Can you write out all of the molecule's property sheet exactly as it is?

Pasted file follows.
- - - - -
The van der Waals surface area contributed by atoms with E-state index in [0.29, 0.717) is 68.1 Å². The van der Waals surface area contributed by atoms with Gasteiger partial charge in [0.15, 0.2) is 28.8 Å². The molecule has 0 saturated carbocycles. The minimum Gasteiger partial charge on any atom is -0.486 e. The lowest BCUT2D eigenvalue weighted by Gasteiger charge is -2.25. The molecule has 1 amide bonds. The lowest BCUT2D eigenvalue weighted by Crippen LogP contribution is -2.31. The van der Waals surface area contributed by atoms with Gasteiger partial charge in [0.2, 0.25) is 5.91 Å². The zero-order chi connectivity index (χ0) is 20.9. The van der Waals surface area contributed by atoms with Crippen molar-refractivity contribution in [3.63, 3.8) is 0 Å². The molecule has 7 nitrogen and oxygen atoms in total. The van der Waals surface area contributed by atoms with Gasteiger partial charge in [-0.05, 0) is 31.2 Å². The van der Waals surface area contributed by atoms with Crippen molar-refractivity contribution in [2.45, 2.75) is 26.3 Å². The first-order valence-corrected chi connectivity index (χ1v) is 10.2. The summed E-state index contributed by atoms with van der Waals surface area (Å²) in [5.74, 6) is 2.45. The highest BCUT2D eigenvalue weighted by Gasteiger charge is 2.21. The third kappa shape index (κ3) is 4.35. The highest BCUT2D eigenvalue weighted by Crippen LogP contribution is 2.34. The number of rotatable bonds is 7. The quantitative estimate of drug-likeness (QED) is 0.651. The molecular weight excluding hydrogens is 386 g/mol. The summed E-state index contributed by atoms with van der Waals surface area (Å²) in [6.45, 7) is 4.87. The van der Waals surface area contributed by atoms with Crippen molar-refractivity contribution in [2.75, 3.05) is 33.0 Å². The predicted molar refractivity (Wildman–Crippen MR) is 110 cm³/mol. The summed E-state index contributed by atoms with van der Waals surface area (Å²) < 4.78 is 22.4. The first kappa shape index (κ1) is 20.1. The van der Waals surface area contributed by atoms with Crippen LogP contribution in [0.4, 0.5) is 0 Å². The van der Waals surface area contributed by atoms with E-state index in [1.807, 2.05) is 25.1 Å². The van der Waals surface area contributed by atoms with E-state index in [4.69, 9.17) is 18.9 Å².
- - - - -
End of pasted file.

The van der Waals surface area contributed by atoms with E-state index in [0.29, 0.717) is 68.1 Å². The van der Waals surface area contributed by atoms with Gasteiger partial charge in [0.15, 0.2) is 28.8 Å². The molecule has 0 saturated carbocycles. The minimum Gasteiger partial charge on any atom is -0.486 e. The lowest BCUT2D eigenvalue weighted by Gasteiger charge is -2.25. The molecule has 1 amide bonds. The lowest BCUT2D eigenvalue weighted by Crippen LogP contribution is -2.31. The van der Waals surface area contributed by atoms with Gasteiger partial charge in [0.2, 0.25) is 5.91 Å². The zero-order chi connectivity index (χ0) is 20.9. The van der Waals surface area contributed by atoms with Crippen molar-refractivity contribution in [3.63, 3.8) is 0 Å². The molecule has 7 nitrogen and oxygen atoms in total. The van der Waals surface area contributed by atoms with Gasteiger partial charge in [-0.05, 0) is 31.2 Å². The van der Waals surface area contributed by atoms with Crippen molar-refractivity contribution in [2.45, 2.75) is 26.3 Å². The first-order valence-corrected chi connectivity index (χ1v) is 10.2. The summed E-state index contributed by atoms with van der Waals surface area (Å²) in [5.74, 6) is 2.45. The highest BCUT2D eigenvalue weighted by Gasteiger charge is 2.21. The third kappa shape index (κ3) is 4.35. The highest BCUT2D eigenvalue weighted by Crippen LogP contribution is 2.34. The number of rotatable bonds is 7. The quantitative estimate of drug-likeness (QED) is 0.651. The molecular weight excluding hydrogens is 386 g/mol. The summed E-state index contributed by atoms with van der Waals surface area (Å²) in [6.45, 7) is 4.87. The van der Waals surface area contributed by atoms with Crippen molar-refractivity contribution in [2.75, 3.05) is 33.0 Å². The predicted molar refractivity (Wildman–Crippen MR) is 110 cm³/mol. The summed E-state index contributed by atoms with van der Waals surface area (Å²) < 4.78 is 22.4. The first kappa shape index (κ1) is 20.1. The van der Waals surface area contributed by atoms with Crippen LogP contribution in [0.4, 0.5) is 0 Å². The van der Waals surface area contributed by atoms with E-state index in [1.807, 2.05) is 25.1 Å². The van der Waals surface area contributed by atoms with E-state index in [4.69, 9.17) is 18.9 Å².